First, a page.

During the 19th century the most prevalent urban dwelling form in central and eastern Canada was the townhouse, in either attached or detached dwelling units. Reminiscent of the Georgian and Victorian townhouses of Great Britain, the Canadian townhouse, like its American counterpart, was less formal. Since few households had servants, Canadian townhouse dwellers placed their kitchen and scullery on the first floor, rather than in the basement, along with the principal reception rooms. In the Canadian townhouse, the living room, the entrance vestibule and stair hall occupied the front end of the house, and the dining room, kitchen and scullery the rear; the living and dining rooms were often separated from each other by an archway, with or without recessed sliding doors, a double-parlour type of arrangement. The bedrooms were located on the upper floors, with the master bedroom facing the street.

The width, size and appointment of the townhouse reflected the wealth of its occupants, but usually townhouses were 2-storeys high, with the ground-floor level raised half a floor above sidewalk level. Tenements and apartment buildings also made their appearance in cities during the 19th century. Tenements were built as minimum-standard living accommodation for low-wage earners, and apartment buildings were more commodious, designed as rental flats for the middle-income group. Neither type constituted a large proportion of the Canadian urban-housing stock and consequently the dire housing conditions experienced in Great Britain and in many large American cities never existed in Canada.

20th Century

At the beginning of the 20th century, first the wealthy and later others moved to the outskirts of cities to live in detached houses on large lots along treed avenues to escape increased air pollution, crime, overcrowding and noise. This desire for a healthier living environment eventually resulted in the proliferation of dormitory suburbs. Single-family suburban homes were usually 2-storey dwellings with a spatial organization not unlike that of townhouses, with the principal rooms invariably occupying the front, or street side, of the house, and the secondary rooms placed towards the rear yard.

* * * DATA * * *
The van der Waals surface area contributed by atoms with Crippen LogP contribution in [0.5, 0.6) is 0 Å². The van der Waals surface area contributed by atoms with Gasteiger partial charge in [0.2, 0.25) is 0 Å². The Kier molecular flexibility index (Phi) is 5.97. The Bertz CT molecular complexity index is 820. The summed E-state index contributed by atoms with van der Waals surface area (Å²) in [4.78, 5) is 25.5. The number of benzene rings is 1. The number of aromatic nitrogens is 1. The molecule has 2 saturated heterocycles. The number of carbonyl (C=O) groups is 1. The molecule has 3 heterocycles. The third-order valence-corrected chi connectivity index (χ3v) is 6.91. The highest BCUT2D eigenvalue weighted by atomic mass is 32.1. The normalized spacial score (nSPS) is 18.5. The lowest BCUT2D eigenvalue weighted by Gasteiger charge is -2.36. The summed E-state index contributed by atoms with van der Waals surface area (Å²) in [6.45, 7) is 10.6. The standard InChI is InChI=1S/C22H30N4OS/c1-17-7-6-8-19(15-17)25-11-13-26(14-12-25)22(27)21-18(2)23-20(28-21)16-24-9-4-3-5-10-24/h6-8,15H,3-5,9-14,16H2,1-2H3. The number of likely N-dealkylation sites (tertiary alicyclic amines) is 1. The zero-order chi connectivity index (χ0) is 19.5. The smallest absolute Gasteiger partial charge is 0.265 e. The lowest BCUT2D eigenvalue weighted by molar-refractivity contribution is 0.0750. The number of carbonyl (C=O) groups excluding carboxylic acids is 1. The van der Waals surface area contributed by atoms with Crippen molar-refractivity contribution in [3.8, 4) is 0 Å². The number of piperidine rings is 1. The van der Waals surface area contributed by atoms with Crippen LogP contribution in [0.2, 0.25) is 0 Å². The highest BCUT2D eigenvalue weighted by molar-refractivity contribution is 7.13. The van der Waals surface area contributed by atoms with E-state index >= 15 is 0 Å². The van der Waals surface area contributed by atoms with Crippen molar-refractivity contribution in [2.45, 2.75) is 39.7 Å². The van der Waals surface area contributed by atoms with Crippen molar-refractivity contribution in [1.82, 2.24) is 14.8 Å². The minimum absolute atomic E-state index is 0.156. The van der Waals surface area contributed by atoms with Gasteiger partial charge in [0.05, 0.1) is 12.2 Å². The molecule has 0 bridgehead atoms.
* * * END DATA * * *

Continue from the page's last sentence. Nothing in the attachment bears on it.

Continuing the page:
With the unpleasant memories of the industrial cities of Britain still fresh during the first decades of the 20th century, a combination of the garden-city home and the detached house became the ideal, appearing in surprising "imported" styles, such as Italianate and Queen Anne, as well as in simple frame houses and cottages. The rate of home ownership in urban areas also increased during this period and in Vancouver reached 80% by 1930. The élite often favoured ornate mansions and villas displaying a pastoral imagery based on old-English farmhouses or half-timbered Tudor revival mansions. These houses attempted to create an instant sense of history, of homes where generations had dwelt. This half-timbered motif was especially prevalent in Vancouver and Victoria, and was symbolic of the strong ties with the "Old Country," just as the California bungalow symbolized the informality of the new country.